None of this is to say that people who appreciate kitsch are morally or intellectually deficient. Unfortunately, the comforting and domesticated aspects of kitsch are intrinsically appealing to people whose lives are troubled by uncertainty. To criticize kitsch is to condemn the deficiency of a system of production and its foul effluence. These objects, to be frank, are not worthy of any human being. If we flipped the argument and said that people who like kitsch are unworthy of “higher” things, we would indeed be slipping into elitist errors. Still, we should never hesitate to condemn them for fear of being called elitist.
At last, we come to the final piece of our little plastic and porcelain ecosystem: Christianity. After all this time wading through shoddy Archie comics and listening to sanitized “parody” music, two questions present themselves:
1. Why is Christianity in particular such a hotbed of kitsch production and consumption? Is there anything specific in popular theology that sanctions it, or can you explain Christian kitsch solely by the subjugation of the church in general to capitalist logic?
2. In discussing items like the Spire Archie comics, how do we understand the interrelation of “propaganda” and “kitsch.” Is it possible for something to be confrontational propaganda––designed to confront and convince, to make a real argument––and kitsch at the same time?
Number one is difficult to answer, though I suspect that the subjugation of most of the church to capitalism both materially and ideologically has inflamed certain inherent problems in Christianity. There is a reason why Christian art in particular is so often allowed to be garish pablum.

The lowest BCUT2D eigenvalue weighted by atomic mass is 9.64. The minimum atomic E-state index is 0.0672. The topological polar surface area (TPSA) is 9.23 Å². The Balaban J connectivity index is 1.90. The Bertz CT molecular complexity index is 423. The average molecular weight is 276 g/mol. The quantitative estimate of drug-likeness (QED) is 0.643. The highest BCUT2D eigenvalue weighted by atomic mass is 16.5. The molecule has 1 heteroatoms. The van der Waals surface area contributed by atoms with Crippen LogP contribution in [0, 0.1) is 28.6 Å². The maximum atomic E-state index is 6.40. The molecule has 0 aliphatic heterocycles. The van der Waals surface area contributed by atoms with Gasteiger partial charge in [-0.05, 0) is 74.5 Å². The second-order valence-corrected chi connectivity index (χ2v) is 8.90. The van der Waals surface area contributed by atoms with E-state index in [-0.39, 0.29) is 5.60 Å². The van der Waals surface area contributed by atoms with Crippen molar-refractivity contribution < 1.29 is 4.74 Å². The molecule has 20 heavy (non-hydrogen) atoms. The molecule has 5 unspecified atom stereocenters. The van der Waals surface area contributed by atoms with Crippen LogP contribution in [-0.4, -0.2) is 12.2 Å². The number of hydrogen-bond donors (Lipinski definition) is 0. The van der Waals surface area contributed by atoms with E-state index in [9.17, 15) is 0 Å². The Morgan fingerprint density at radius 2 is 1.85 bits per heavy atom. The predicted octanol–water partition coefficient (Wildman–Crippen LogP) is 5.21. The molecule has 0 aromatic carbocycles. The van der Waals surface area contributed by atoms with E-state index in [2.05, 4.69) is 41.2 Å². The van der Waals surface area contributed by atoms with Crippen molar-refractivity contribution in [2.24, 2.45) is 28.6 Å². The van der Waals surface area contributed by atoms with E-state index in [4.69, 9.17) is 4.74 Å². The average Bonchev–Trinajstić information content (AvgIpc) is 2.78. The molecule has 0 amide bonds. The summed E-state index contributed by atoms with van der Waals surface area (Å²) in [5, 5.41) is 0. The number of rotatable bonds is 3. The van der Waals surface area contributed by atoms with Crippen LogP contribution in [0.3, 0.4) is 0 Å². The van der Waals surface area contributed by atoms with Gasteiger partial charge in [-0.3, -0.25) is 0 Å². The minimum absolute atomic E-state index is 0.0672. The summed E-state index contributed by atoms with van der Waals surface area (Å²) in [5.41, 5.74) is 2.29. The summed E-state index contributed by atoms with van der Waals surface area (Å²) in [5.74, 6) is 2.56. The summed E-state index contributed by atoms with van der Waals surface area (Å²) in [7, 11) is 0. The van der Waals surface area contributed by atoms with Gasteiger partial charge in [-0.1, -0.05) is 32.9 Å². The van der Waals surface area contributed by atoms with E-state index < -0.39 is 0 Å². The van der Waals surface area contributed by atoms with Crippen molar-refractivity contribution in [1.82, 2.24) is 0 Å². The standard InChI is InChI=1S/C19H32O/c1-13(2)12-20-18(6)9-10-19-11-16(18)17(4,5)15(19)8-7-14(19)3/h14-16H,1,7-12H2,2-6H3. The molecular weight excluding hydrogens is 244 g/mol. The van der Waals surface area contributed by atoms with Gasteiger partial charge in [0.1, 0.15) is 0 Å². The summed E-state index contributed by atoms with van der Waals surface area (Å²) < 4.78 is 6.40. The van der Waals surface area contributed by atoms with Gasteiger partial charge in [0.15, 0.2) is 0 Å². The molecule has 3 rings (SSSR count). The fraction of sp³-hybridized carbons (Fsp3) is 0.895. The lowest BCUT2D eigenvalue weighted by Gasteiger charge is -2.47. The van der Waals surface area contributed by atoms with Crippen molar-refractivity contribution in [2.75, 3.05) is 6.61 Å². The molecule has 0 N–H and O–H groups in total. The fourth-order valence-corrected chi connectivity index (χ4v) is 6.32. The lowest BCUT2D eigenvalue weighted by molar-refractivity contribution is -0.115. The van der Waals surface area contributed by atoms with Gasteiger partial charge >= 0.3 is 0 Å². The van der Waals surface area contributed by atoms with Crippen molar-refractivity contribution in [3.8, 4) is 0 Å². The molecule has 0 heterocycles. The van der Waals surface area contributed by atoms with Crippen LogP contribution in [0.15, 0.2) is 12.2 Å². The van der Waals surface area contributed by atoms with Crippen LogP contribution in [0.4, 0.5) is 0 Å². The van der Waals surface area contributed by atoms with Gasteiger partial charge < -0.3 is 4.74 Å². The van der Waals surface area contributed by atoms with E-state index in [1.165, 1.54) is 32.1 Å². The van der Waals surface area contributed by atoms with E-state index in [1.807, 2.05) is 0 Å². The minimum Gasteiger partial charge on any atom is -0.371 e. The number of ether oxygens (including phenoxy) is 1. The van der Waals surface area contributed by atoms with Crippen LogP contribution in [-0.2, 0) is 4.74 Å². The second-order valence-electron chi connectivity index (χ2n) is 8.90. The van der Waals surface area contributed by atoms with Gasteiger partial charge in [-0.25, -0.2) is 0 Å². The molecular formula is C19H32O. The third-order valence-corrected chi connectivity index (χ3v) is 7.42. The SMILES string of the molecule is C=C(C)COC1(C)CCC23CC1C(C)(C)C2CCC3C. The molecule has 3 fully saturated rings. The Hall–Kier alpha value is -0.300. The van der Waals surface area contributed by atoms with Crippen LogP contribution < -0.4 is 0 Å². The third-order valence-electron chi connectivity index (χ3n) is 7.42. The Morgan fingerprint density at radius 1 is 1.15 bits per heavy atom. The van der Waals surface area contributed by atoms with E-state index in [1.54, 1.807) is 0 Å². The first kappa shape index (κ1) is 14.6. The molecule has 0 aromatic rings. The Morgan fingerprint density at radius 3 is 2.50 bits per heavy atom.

As for number two, the answer has everything to do with context. While they were authored as propaganda, they would only serve that purpose if given or shown to people outside of the Christian community or used as teaching tools for children or new converts. It seems, however, that when read by people who are already convinced Christians and agree with the noxious political perspective they contain the books function as kitschy comfort food. Propaganda has to have a certain political edge and aesthetic quality to avoid kitschy aspects, and the two sides are often complementary. Militant commitment to any position requires, in an environment of (real or perceived) widespread indifference opposition, that the committed person consume a certain amount of literary material to nourish that commitment. Like food for the body, like knowledge for the mind.
This question of propaganda vs. kitsch is not relevant for everything I’ve reviewed here. But the fact that a confrontational tone can still coexist with snoozy conformity in a piece of kitsch, especially when that object is appropriated ironically, shows how context and time can warp the meaning of an object beyond the recognition of its original author.
I’ll certainly be considering these two questions in further entries in Christian Kitsch. We’re coming up on lucky 13, so I will have to find an especially ripe example for everyone! Until then, keep your eye out for kitschy delights. If you have any suggestions, feel free to comment, but if not my nose for kitsch is unfailing. Best of luck.